Sunday, June 22, 2014

Pirates of the Caribbean: Second thoughts

Whoever recommended this movie knew exactly what they were doing. Star Wars is something I would have loved to have seen as a kid, but Pirates of the Caribbean would have sailed right past me (haha!) if I had seen it when it came out. This is a film packed with special effects, but it's at its best when they're not in play. Funny how that keeps being the case. :D

I needed to see Princess Bride before this film to appreciate the heritage it pillaged and plundered. Jack Sparrow's whole way of talking, the banter-filled and excellently staged duels, the sort of casual disregard the whole cast has for the fantastical, dangerous and unlikely, all of it is like this bigger-budget, somewhere-in-the-rough-neighborhood-of-as-good cast, pirate-flavored homage to the older and better movie. Princess Bride had a hard time with me since I was just coming off of Star Wars, but I rewatched it the other day and it's like good leftovers - the good parts get even better and all the excess crap has gotten cooked off or left to the side.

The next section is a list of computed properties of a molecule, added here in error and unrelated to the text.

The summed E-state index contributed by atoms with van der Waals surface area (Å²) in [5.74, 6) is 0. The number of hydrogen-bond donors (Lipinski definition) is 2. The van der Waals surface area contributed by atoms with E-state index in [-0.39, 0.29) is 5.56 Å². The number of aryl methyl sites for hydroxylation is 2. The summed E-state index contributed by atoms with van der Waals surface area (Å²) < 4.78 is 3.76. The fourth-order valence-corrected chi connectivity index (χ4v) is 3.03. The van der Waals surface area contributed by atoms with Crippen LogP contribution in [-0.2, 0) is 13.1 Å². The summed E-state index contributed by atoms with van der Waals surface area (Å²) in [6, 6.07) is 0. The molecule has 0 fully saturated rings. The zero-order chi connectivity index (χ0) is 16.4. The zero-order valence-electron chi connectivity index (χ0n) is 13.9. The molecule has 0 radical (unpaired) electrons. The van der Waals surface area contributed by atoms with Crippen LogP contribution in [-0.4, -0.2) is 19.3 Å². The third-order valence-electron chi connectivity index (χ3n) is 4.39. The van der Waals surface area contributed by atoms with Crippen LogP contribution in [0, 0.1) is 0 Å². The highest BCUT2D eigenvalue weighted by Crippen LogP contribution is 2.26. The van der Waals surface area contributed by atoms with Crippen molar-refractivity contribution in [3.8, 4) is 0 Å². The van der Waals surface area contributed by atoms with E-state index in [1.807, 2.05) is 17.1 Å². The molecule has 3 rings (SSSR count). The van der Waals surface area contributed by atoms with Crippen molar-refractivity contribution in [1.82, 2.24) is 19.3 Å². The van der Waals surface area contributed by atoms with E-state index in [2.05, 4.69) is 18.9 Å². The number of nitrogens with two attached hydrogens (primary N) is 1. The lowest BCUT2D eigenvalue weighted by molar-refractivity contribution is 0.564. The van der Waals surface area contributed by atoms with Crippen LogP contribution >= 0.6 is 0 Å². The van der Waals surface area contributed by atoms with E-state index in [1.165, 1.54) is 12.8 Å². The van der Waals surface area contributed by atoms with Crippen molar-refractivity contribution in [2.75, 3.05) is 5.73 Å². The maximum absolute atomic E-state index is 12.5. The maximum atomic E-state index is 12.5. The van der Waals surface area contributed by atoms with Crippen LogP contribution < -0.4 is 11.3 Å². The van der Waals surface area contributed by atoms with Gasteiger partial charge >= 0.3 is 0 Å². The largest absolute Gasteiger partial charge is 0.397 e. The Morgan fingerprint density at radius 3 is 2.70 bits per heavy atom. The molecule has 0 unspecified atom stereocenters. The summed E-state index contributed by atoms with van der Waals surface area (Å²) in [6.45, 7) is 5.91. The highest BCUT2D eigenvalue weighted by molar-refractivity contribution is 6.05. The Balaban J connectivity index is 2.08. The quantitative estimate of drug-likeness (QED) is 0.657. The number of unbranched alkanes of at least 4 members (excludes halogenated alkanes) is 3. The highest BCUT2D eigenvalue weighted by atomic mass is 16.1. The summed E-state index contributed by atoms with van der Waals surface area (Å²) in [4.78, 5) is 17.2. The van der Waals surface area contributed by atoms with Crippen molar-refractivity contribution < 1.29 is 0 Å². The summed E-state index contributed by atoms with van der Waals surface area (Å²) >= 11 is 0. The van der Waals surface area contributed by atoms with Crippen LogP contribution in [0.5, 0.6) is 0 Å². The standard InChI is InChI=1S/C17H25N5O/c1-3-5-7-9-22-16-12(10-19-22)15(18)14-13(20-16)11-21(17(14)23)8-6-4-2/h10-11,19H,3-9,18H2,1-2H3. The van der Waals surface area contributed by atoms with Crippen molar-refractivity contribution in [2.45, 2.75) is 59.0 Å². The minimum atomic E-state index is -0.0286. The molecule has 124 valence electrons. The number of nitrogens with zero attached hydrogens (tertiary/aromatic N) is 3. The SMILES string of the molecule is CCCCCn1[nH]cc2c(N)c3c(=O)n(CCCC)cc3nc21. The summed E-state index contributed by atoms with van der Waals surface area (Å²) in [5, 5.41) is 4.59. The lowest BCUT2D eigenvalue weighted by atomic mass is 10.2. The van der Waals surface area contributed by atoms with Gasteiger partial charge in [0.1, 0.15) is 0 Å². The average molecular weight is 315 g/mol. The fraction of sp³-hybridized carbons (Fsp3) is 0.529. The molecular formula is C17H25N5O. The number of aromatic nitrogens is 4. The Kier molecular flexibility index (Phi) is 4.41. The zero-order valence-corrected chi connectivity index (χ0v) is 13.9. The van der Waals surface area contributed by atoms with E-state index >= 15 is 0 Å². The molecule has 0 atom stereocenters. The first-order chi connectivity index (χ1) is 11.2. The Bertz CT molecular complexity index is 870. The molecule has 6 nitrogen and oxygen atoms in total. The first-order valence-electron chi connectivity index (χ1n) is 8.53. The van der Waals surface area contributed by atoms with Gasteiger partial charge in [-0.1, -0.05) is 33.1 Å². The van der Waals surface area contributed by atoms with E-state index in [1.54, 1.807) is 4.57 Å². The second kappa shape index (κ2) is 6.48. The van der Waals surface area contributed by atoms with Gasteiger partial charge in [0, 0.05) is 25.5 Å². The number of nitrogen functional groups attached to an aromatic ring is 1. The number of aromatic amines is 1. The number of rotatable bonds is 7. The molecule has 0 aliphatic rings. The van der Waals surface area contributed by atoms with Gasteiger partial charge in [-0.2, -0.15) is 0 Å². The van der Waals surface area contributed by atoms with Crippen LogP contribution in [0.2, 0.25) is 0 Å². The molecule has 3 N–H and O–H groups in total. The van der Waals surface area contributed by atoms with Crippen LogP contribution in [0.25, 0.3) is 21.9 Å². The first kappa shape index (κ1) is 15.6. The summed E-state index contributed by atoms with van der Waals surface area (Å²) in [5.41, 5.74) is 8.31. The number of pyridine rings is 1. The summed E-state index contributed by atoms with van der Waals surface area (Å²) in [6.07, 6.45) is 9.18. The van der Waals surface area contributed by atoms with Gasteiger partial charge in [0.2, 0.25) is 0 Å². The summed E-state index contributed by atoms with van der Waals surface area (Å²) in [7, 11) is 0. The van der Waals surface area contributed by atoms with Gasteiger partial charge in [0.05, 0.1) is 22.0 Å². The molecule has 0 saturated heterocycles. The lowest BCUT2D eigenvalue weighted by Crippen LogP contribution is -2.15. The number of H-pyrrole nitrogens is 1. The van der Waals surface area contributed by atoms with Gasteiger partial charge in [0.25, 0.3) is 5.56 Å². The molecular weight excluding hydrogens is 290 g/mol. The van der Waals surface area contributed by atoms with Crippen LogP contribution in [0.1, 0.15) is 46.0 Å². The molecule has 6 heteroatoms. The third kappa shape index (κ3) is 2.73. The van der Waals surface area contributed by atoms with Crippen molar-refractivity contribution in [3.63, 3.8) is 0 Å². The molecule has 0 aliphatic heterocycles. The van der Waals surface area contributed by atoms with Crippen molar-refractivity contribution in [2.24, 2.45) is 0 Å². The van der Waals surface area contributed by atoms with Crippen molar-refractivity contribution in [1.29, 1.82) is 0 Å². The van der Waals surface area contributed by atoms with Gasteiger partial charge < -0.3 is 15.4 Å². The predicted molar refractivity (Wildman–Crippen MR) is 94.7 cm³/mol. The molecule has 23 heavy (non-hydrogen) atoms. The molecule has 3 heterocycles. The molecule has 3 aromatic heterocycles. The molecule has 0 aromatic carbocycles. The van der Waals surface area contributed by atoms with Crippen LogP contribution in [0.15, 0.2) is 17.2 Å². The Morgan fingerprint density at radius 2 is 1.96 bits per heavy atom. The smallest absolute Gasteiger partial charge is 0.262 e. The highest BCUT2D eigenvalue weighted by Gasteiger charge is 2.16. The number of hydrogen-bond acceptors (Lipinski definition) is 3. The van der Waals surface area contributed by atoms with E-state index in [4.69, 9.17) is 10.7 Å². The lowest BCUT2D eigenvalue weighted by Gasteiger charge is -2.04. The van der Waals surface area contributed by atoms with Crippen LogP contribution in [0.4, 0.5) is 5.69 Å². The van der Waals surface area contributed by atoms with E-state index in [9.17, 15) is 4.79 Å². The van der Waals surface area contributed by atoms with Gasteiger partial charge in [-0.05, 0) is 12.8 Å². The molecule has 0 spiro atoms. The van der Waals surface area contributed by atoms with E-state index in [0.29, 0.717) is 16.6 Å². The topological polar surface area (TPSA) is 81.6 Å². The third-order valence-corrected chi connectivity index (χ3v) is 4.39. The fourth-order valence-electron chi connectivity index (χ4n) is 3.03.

Captain Jack Sparrow is this fantastica, jerking, demented marionette of a man - I almost want to call him the best puppet since Yoda, because he's physically articulated like one of those dangly wooden puppets with the plus-sign control thing. Rum, pissy women and his ship are Jack Sparrow's stock in trade and the guy just leaps right off the screen. Folks, he's possibly the best thing since Han Solo (Fezzik would be standing here if he'd gotten more screen time, the lovable lunk.) Somehow, the writers even managed to make his match in Captain Barbosa (thanks Rachel), who's disinclined to acquiesce to having time for Jack's shit.